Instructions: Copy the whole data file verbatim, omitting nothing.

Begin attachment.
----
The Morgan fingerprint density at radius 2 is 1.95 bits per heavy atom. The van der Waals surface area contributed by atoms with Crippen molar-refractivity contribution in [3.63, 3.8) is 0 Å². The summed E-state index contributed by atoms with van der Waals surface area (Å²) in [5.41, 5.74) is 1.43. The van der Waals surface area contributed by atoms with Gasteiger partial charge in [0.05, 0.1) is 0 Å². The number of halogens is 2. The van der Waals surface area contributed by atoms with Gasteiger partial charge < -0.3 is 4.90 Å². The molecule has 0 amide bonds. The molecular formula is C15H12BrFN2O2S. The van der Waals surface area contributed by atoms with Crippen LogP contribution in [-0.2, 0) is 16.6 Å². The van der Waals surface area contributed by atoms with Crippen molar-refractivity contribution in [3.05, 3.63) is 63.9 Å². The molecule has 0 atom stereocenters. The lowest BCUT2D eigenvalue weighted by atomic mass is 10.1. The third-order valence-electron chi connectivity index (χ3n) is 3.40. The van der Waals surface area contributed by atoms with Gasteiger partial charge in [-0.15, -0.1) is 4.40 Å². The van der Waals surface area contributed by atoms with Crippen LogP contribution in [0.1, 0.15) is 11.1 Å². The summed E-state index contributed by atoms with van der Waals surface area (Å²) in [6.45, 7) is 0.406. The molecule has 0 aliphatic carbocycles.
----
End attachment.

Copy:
The Morgan fingerprint density at radius 2 is 1.95 bits per heavy atom. The van der Waals surface area contributed by atoms with Crippen molar-refractivity contribution in [3.63, 3.8) is 0 Å². The summed E-state index contributed by atoms with van der Waals surface area (Å²) in [5.41, 5.74) is 1.43. The van der Waals surface area contributed by atoms with Gasteiger partial charge in [0.05, 0.1) is 0 Å². The number of halogens is 2. The van der Waals surface area contributed by atoms with Gasteiger partial charge < -0.3 is 4.90 Å². The molecule has 0 amide bonds. The molecular formula is C15H12BrFN2O2S. The van der Waals surface area contributed by atoms with Crippen LogP contribution in [-0.2, 0) is 16.6 Å². The van der Waals surface area contributed by atoms with Crippen molar-refractivity contribution in [3.05, 3.63) is 63.9 Å². The molecule has 0 atom stereocenters. The lowest BCUT2D eigenvalue weighted by atomic mass is 10.1. The third-order valence-electron chi connectivity index (χ3n) is 3.40. The van der Waals surface area contributed by atoms with Gasteiger partial charge in [-0.15, -0.1) is 4.40 Å². The van der Waals surface area contributed by atoms with Crippen LogP contribution in [0.1, 0.15) is 11.1 Å². The summed E-state index contributed by atoms with van der Waals surface area (Å²) in [6.45, 7) is 0.406. The molecule has 0 aliphatic carbocycles.